Lesson 14.11: Getting Enough Protein?

By Vesanto Melina, RD, www.nutrispeak.com

How much protein do vegan and lacto-ovo vegetarian adults need?

The recommended protein intake (RDA) for adults is 0.8 grams protein per kilogram of body weight per day (g/kg/day).[1] This RDA includes a significant safety margin and exceeds the needs of most people.

Although the RDA is not different for those who choose vegetarian, vegan and raw food diets, many experts recommend 0.9 g protein/kg/day to compensate for the slightly decreased bioavailability of the protein in plant foods. Thus recommended protein is as follows:

Body weight in pounds Body weight in kilograms Recommended Daily Protein
120 lb 54 kg 49 grams
135 lb 61 kg 55 grams
150 lb 68 kg 61 grams
165 lb 75 kg 68 grams
180 lb 82 kg 74 grams
195 lb 88.5 kg 80 grams

Here’s another way to express protein recommendations: At least 10% of the calories you consume should be derived from protein (and, of course, you should eat sufficient calories).

Two leading health organizations, the World Health Organization and the Institute of Medicine, provide similar guidelines regarding the optimal distribution of protein, carbohydrate, and fat in the overall diet.

Blending these guidelines suggests that you should aim for 10% to 20% of your calories from protein, 50% to 75% of your calories from carbohydrate, and 15% to 30% of your calories from fat.[1], [2]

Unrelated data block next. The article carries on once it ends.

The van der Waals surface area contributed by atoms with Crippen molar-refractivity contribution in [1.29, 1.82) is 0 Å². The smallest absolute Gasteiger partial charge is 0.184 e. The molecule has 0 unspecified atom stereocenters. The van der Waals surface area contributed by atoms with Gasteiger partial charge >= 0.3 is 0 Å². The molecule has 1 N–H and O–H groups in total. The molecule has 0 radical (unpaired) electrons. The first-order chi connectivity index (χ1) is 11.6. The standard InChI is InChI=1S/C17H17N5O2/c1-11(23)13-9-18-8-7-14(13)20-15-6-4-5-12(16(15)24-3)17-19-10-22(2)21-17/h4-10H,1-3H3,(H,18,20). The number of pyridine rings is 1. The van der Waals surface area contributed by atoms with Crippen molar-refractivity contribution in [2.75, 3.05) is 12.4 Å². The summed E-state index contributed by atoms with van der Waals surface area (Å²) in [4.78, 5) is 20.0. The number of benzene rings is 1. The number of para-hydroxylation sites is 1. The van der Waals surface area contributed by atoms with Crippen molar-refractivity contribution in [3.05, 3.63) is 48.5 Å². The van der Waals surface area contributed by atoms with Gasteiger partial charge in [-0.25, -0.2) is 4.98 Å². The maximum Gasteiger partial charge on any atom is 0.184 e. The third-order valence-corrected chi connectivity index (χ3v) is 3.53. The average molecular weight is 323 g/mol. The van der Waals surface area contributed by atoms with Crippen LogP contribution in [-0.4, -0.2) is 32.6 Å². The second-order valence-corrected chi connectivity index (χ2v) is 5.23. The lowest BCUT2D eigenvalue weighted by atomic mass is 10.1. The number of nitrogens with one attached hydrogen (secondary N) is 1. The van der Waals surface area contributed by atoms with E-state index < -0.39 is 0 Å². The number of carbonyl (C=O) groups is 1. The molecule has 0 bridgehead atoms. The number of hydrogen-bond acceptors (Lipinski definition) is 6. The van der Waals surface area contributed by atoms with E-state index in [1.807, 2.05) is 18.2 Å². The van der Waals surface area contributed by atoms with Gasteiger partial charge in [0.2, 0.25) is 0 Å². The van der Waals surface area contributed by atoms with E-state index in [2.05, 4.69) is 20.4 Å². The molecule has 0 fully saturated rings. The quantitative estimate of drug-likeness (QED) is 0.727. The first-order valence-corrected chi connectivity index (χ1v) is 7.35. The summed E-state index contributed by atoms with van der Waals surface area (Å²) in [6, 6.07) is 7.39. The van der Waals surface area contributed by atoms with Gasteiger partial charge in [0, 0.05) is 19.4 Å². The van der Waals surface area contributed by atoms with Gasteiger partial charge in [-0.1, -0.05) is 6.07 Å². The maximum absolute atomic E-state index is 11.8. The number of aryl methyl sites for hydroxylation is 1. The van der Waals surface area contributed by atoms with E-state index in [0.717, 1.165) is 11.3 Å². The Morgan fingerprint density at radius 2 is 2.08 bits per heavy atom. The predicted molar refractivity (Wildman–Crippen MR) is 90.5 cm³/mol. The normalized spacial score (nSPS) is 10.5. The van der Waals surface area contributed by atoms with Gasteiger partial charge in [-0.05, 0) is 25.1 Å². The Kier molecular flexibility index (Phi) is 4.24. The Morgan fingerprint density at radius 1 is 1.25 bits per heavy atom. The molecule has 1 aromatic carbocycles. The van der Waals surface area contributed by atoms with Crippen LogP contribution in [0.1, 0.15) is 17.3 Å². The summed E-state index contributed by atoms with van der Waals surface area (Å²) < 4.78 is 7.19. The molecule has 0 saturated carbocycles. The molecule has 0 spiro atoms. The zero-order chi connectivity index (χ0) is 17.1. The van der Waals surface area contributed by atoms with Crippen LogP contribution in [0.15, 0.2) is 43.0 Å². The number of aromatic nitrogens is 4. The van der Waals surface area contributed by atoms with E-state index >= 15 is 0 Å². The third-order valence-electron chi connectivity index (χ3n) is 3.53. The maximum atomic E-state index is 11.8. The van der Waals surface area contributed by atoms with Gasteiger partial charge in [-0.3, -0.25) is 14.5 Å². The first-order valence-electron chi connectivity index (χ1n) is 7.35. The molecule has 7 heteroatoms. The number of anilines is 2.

Studies conducted since 1982 show average vegan protein intakes to be in the range of 10% to 12% of calories. Since 2000 there have been fifteen studies on vegans who live in the U.S., Australia, France, Germany, Italy, and the U.K.. These studies show that the average protein intake of vegans is 13% of the calorie intake.[3] This meets or exceeds the recommended intakes for protein.

What sorts of vegan or raw diets may be deficient in protein?

Three categories of plant-based diets provide insufficient protein. These are diets in which most of the calories come from fruits, diets centered on vegan junk foods, and diets that are extremely low in calories. Let’s explore each of these:

  1. Fruitarian Diets

    Only 2% to 10% of the calories in fruits come from protein. So for example, fruitarian diets in which 75% of the calories come from fruits, can be low in protein. A study conducted in Germany on 43 people who consumed raw vegan diets showed their diets to provide, on average, only 8.2% of their calories from protein.

    Their calorie intakes were also somewhat low; the men and women on these raw vegan diets averaged caloric intakes of 1,888 calories per day. Many of the women’s intakes of calories, protein and other nutrients were low, and one in four women of childbearing age had amenorrhea (absence of menstrual periods).[4], [5], [6]